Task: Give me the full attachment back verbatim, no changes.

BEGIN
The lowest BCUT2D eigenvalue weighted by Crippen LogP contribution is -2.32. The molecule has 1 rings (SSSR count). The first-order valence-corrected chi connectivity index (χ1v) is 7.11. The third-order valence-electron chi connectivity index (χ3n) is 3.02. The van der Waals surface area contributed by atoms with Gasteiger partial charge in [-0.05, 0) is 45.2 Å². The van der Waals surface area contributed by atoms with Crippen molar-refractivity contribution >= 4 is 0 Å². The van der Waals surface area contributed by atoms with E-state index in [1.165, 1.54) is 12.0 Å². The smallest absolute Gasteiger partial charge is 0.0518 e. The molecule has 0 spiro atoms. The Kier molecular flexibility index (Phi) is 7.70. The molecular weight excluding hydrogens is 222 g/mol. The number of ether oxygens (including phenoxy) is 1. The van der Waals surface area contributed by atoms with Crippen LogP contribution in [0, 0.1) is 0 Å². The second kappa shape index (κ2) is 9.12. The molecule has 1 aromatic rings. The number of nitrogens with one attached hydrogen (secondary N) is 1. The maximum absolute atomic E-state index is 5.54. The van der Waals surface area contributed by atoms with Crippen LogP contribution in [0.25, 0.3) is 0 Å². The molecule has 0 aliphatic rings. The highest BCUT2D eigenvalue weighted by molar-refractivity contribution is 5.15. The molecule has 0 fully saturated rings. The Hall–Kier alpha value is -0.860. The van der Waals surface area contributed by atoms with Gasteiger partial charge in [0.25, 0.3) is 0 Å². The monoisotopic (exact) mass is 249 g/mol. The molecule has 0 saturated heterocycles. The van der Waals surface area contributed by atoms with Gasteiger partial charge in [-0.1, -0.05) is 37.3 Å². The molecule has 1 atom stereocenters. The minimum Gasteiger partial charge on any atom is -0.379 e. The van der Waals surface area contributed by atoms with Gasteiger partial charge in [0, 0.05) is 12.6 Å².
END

The lowest BCUT2D eigenvalue weighted by Crippen LogP contribution is -2.32. The molecule has 1 rings (SSSR count). The first-order valence-corrected chi connectivity index (χ1v) is 7.11. The third-order valence-electron chi connectivity index (χ3n) is 3.02. The van der Waals surface area contributed by atoms with Gasteiger partial charge in [-0.05, 0) is 45.2 Å². The van der Waals surface area contributed by atoms with Crippen molar-refractivity contribution >= 4 is 0 Å². The van der Waals surface area contributed by atoms with E-state index in [1.165, 1.54) is 12.0 Å². The smallest absolute Gasteiger partial charge is 0.0518 e. The molecule has 0 spiro atoms. The Kier molecular flexibility index (Phi) is 7.70. The molecular weight excluding hydrogens is 222 g/mol. The number of ether oxygens (including phenoxy) is 1. The van der Waals surface area contributed by atoms with Crippen LogP contribution in [0, 0.1) is 0 Å². The second kappa shape index (κ2) is 9.12. The molecule has 1 aromatic rings. The number of nitrogens with one attached hydrogen (secondary N) is 1. The maximum absolute atomic E-state index is 5.54. The van der Waals surface area contributed by atoms with Crippen LogP contribution in [0.25, 0.3) is 0 Å². The molecule has 0 aliphatic rings. The highest BCUT2D eigenvalue weighted by molar-refractivity contribution is 5.15. The molecule has 0 fully saturated rings. The Hall–Kier alpha value is -0.860. The van der Waals surface area contributed by atoms with Gasteiger partial charge in [0.25, 0.3) is 0 Å². The monoisotopic (exact) mass is 249 g/mol. The molecule has 0 saturated heterocycles. The van der Waals surface area contributed by atoms with Gasteiger partial charge in [-0.1, -0.05) is 37.3 Å². The molecule has 1 atom stereocenters. The minimum Gasteiger partial charge on any atom is -0.379 e. The van der Waals surface area contributed by atoms with Gasteiger partial charge in [0, 0.05) is 12.6 Å².